The Halloween season is upon us and it’s always fun to take a look at some unusual and sometimes gruesome medieval medicinal practices that we are all very glad are not used today. Many of them did more harm than good and have since been replaced with more practical, effective, and humane alternatives. A few however still exist at least in theory.
- Blood Letting – There was a huge belief that many illnesses were caused by bad blood. So this practice involved the draining of blood which would often result in accidental death from blood loss, this could either be accomplished through cutting the skin or using actual leaches. It is not entirely a bad idea though, today many hospitals still use leaches when re-attaching things like fingers or ears as their saliva is a natural anticoagulant. They also encourage blood flow through the reattached body part.
- Trepanation – You had to be careful not to complain about headaches too much in medieval times lest you find yourself on the receiving end of this procedure. Trepanation involved boring a hole through the skull to release evil spirits. Amazingly enough evidence shows that many patients actually survived this procedure.
- Mercury – We now know that this is a highly toxic substance, but back in the day it was believed to prolong a person’s lifespan and increase their vitality. It was also believed to treat anything from syphilis to infection. Unfortunately this would often result in an untimely death as the mercury destroyed the patient’s kidney and liver.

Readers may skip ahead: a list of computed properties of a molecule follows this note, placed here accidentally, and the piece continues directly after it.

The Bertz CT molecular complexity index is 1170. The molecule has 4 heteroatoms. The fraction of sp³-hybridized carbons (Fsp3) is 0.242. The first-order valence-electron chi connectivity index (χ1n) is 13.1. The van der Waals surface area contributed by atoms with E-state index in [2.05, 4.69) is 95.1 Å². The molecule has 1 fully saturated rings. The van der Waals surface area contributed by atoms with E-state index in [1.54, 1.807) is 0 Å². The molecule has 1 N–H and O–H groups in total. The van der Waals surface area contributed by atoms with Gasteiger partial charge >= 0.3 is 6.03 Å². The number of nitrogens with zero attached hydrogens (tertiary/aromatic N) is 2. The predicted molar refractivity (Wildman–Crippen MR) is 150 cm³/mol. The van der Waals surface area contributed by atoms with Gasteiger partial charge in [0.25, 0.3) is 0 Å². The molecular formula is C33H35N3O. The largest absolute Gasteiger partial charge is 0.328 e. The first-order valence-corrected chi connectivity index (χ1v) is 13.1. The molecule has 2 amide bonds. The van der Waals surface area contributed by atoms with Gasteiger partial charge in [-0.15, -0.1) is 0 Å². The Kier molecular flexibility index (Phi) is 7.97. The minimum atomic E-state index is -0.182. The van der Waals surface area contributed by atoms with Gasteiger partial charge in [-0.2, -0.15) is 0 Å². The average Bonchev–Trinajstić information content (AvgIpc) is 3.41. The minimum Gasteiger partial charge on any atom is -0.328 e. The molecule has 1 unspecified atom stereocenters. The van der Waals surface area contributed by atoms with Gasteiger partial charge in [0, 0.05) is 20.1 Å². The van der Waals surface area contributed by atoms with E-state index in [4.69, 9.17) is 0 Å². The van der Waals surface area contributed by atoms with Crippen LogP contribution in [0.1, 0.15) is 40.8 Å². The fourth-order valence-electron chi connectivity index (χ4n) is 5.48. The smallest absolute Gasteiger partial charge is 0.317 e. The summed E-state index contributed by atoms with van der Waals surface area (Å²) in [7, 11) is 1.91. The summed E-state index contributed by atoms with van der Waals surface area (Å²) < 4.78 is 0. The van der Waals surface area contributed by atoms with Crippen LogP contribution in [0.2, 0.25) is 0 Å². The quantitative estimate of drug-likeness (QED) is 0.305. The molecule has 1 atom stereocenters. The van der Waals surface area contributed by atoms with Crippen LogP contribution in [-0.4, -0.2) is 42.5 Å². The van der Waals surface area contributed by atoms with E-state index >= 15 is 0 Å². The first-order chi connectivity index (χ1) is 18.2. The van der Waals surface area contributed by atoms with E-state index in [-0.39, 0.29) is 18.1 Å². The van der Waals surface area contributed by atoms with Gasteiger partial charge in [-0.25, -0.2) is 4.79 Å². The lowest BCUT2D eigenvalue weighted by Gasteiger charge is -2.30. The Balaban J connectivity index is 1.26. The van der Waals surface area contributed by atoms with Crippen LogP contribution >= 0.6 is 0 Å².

- Babylonian Skull Cure – Definitely the weirdest, but least damaging “cure” on our list. This practice was based on the belief that sleeping by a human skull would offer protection from evil spirits. This was prescribed to patient’s suffering anything from sleepless nights to grinding teeth. It was believed the skull would prevent spirits from contacting you while you slept.
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.If you would like to explore a career in modern medicine please contact us today. Our curriculum doesn’t cover sleeping by skulls or drilling holes in people’s heads, but we have help thousands of students start successful careers in healthcare over the past 56 years.